The holidays are a beautiful time of connection with friends and family near and far. For some, this season makes us feel loved by trusted family members that surround us with safety, empathy, and protection. For others, it invokes anxiety, depression, and fear due to family members who cause abuse, harm, or toxicity. Regardless of the family situations that we come from, we can make empowered decisions to protect our children during this holiday season. Here are 3 ways to keep your kids safe during this holiday season:
1. teach body boundaries
It is important to not only specify body boundaries, but to model them as well. As children learn to develop a sense of independence and autonomy from a young age, they will learn to carry these boundaries into new situations—such as visiting another relatives home or playing in a public space. Prepare your children by letting them know that even though they may be seeing relatives that they haven’t seen in a long time, the relatives do not have a right to grab, hug, or kiss them. If at any point they feel uncomfortable with the level of affection, they can politely say “no,” or ask you for support. Remind your children that they are in charge of what happens to their bodies and that they can talk to you or another safe adult if anyone crosses their personal boundaries.
When children have body autonomy:
- They will know that it’s their right to say “no” to touch that feels unsafe or unwanted,
- They will not be punished for saying, “no,”
- They will have the vocabulary to talk about their bodies and how their bodies feel,
- They will recognize signs of sexual abuse or grooming tactics and have the tools to tell a trusted adult.
2. prevent alone time
80% of sexual abuse occurs in one-on-one situations between an adult and child, often with trusted adults. Limiting opportunities where your child is alone will better protect them. However, if your child is alone with an adult or another child, ensure that their interactions are observable and interruptible. For example, keeping all activities within the shared space and locking bedroom doors can ensure children are within reach. Adults often disregard signs of grooming or abuse because the perpetrator is a trusted family member. Ensure that your child always knows that they can share if they feel uncomfortable with anyone they are with at the holiday gathering. Building this connection with your child will help them feel seen, heard, and valued. They will learn that their voice is important as they practice sharing their feelings, ideas, and opinions with you.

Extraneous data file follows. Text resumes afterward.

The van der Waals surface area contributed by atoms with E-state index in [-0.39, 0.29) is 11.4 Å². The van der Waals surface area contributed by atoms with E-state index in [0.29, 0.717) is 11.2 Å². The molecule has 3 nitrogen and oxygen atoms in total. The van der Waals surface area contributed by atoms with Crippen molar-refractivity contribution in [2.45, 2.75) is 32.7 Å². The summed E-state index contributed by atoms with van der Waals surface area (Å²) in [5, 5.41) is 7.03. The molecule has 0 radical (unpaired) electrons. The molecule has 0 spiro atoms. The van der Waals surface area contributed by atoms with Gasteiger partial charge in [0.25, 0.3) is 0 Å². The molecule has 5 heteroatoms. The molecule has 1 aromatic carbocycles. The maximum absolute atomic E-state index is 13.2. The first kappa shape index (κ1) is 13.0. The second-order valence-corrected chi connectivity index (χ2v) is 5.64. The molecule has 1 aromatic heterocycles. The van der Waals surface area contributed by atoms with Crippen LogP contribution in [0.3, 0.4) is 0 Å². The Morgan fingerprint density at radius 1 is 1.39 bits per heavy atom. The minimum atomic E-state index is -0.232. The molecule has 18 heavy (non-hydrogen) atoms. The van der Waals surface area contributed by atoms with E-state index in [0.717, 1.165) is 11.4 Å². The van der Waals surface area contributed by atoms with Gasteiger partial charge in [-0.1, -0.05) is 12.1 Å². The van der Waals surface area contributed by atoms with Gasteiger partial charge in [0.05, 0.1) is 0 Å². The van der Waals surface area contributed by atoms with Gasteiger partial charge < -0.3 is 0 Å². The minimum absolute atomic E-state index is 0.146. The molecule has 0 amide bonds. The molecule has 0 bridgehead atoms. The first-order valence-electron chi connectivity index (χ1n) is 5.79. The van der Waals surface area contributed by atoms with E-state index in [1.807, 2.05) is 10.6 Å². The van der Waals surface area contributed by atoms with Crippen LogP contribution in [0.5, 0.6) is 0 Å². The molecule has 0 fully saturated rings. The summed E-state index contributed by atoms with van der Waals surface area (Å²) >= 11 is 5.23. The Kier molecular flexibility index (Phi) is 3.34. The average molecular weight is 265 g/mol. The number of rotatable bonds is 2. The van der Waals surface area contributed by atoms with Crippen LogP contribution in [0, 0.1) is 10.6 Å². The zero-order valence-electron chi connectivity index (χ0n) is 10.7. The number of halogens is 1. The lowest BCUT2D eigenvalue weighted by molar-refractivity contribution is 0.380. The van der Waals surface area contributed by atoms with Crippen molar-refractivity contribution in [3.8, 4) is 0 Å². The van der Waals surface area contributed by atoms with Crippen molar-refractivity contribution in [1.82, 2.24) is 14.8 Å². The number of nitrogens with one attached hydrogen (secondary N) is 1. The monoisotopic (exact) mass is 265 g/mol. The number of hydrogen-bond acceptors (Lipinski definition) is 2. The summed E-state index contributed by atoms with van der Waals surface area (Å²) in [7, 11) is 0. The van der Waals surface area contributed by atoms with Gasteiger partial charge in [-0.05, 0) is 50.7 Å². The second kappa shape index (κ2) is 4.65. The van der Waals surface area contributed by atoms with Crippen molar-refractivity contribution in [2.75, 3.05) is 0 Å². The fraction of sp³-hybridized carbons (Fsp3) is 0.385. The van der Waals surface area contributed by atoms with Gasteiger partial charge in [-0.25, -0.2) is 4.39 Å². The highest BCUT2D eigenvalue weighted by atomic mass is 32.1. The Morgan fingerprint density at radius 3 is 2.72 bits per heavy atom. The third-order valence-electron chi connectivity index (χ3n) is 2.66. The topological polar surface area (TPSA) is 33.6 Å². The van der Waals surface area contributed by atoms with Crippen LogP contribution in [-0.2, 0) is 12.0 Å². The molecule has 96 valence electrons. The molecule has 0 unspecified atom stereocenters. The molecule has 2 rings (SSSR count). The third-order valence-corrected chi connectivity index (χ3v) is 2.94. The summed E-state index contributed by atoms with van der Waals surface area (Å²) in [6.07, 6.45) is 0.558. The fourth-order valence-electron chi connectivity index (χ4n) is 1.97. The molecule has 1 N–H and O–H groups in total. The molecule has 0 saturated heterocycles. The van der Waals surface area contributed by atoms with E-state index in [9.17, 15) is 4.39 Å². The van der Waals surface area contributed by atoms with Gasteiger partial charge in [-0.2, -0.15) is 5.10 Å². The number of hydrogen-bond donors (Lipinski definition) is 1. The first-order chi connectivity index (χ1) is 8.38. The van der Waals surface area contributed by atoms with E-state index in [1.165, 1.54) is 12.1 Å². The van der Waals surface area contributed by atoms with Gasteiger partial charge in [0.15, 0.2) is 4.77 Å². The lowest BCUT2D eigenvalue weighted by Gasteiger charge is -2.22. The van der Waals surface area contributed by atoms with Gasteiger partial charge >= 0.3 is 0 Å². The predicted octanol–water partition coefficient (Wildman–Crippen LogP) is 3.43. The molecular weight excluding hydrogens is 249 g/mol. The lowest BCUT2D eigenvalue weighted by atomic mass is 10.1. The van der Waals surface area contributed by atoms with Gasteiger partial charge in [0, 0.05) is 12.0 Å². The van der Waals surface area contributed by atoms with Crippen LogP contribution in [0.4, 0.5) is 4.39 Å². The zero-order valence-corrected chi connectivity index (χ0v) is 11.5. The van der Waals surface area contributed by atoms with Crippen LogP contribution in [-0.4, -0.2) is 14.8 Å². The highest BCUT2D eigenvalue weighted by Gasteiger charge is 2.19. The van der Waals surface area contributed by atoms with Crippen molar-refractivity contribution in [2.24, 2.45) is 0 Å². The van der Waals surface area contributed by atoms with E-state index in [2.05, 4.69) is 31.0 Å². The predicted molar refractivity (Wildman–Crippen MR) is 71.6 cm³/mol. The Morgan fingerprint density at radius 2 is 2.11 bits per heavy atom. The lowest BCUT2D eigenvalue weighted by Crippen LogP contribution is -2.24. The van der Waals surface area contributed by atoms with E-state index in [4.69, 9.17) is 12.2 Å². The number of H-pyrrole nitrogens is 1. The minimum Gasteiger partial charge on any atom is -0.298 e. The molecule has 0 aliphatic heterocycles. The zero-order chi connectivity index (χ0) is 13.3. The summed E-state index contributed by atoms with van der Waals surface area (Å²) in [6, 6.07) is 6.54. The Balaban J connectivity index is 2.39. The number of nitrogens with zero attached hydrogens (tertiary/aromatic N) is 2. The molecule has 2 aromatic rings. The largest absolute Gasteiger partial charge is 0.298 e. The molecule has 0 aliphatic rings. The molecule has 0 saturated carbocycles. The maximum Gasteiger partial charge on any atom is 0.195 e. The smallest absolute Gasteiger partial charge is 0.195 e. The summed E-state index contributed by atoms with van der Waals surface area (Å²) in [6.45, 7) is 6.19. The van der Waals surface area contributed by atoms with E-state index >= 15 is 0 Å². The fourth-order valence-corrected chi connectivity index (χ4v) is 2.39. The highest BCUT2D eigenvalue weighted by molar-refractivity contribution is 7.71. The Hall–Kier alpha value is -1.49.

Listen to your child to build a trusting connection with them by:
- Being fully attentive. Watch for any verbal and non-verbal cues in the behavior and tone such as fidgeting, tears, or pauses. Wait for them to open up and allow them to explore their feelings with you.
- Listening to their story. Center their story and experience without inserting your own judgments or opinions about the story they’re telling.
- Ask non-interrogating questions. Clarify with questions that make them feel heard. For example, would you like to share with me how that made you feel?
3. Take a Breather
The holidays may invoke increased stress due to familial commitments and financial demands. In some families, this may lead to increased risk of physical or verbal abuse. As a parent or caregiver, you have the power to step in and out of situations to best protect your health, which will ultimately protect your child’s health. If you feel like you’re on the verge of losing it, take a breather. Find a moment of quiet, calm, and peace. Watch for signs of stress in others such as short tempers, banging of pots and pans, or yelling—these signs may make children afraid and anxious. Help to deescalate the stress by offering support for the adult and providing direct care for the child.
Deep breathing sends calming and relaxing messages to the brain. This is an intentional practice that is our essential life force—breathing. An adult can teach their child breathwork exercises so that they learn how to self-soothe, reduce anxiety, and remain grounded even when they are alone.
Deep inhales through the nose (4 counts).
- Allows more airflow into the body which provides calm, ease, and rest,
- As a child “listens” to themselves breath in, they are able to momentarily shift their mind from what was causing them anxiety
- Having them imagine that the relaxing air filling their lungs is filled with calm and peace is a great way to make the exercises relatable to them.
Slow exhales through the mouth (4 counts).
- For older children, imagine exhaling as if letting go of all their worries and concerns,
- For younger children, they can let go of their balloons as a simile to letting go of their stress. Or try blowing bubbles to imagine their worries floating away and disappearing as they pop! You can also try using feathers. Have them gently blow them away. As they gently blow, they are practicing intentional breathing.
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The Trauma-Informed Parenting Guide provides the basics of trauma-informed care to empower parents and caregivers to have age-appropriate conversations with their children around sexuality, sexual abuse, and trauma healing. When you donate, you’ll receive access to the Trauma-Informed Parenting Guide!
If you suspect a child has been harmed, it is important to report it to the proper authorities. It may be difficult, especially if the offending adult is someone close to you. However, if you don’t act, the child may suffer continued abuse or worse. Reporting is a way to get a family the help they need. Remember, you don’t have to prove abuse to make a report. Always err on the side of caution and report any suspicions of abuse. To find your state’s child welfare agency and contact information, visit www.childwelfare.gov/organizations.